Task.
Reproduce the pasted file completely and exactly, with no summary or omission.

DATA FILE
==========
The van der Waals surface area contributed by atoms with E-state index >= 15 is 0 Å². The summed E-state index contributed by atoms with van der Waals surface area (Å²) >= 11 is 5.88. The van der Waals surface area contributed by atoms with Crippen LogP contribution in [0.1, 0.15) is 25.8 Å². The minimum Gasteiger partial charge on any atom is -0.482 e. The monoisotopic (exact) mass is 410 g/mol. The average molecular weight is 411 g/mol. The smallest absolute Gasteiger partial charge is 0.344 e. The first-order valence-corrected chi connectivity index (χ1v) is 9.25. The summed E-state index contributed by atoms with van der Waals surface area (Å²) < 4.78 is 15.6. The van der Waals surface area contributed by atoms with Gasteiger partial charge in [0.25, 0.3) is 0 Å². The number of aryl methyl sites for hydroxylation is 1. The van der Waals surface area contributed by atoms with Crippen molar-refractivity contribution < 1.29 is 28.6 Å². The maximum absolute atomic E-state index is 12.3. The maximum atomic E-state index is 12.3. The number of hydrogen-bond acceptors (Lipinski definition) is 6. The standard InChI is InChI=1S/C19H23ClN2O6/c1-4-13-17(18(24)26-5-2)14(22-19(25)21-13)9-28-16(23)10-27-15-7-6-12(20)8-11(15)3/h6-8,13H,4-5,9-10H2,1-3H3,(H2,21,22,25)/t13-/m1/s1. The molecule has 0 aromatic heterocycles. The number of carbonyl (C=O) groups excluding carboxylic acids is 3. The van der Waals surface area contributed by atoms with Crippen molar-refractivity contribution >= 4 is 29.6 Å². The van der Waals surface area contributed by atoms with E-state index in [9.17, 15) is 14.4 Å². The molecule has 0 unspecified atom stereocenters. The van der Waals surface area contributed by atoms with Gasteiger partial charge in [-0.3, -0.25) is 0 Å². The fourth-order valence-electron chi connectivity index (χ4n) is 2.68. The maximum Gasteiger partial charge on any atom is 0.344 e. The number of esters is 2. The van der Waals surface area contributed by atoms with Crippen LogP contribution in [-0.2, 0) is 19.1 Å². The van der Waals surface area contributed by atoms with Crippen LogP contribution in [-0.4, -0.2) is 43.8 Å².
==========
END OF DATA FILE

The van der Waals surface area contributed by atoms with E-state index >= 15 is 0 Å². The summed E-state index contributed by atoms with van der Waals surface area (Å²) >= 11 is 5.88. The van der Waals surface area contributed by atoms with Crippen LogP contribution in [0.1, 0.15) is 25.8 Å². The minimum Gasteiger partial charge on any atom is -0.482 e. The monoisotopic (exact) mass is 410 g/mol. The average molecular weight is 411 g/mol. The smallest absolute Gasteiger partial charge is 0.344 e. The first-order valence-corrected chi connectivity index (χ1v) is 9.25. The summed E-state index contributed by atoms with van der Waals surface area (Å²) < 4.78 is 15.6. The van der Waals surface area contributed by atoms with Gasteiger partial charge in [0.25, 0.3) is 0 Å². The number of aryl methyl sites for hydroxylation is 1. The van der Waals surface area contributed by atoms with Crippen molar-refractivity contribution < 1.29 is 28.6 Å². The maximum absolute atomic E-state index is 12.3. The maximum atomic E-state index is 12.3. The number of hydrogen-bond acceptors (Lipinski definition) is 6. The standard InChI is InChI=1S/C19H23ClN2O6/c1-4-13-17(18(24)26-5-2)14(22-19(25)21-13)9-28-16(23)10-27-15-7-6-12(20)8-11(15)3/h6-8,13H,4-5,9-10H2,1-3H3,(H2,21,22,25)/t13-/m1/s1. The molecule has 0 aromatic heterocycles. The number of carbonyl (C=O) groups excluding carboxylic acids is 3. The van der Waals surface area contributed by atoms with Crippen molar-refractivity contribution >= 4 is 29.6 Å². The van der Waals surface area contributed by atoms with E-state index in [9.17, 15) is 14.4 Å². The molecule has 0 unspecified atom stereocenters. The van der Waals surface area contributed by atoms with Gasteiger partial charge in [-0.3, -0.25) is 0 Å². The fourth-order valence-electron chi connectivity index (χ4n) is 2.68. The maximum Gasteiger partial charge on any atom is 0.344 e. The number of esters is 2. The van der Waals surface area contributed by atoms with Crippen LogP contribution in [-0.2, 0) is 19.1 Å². The van der Waals surface area contributed by atoms with Crippen LogP contribution in [-0.4, -0.2) is 43.8 Å².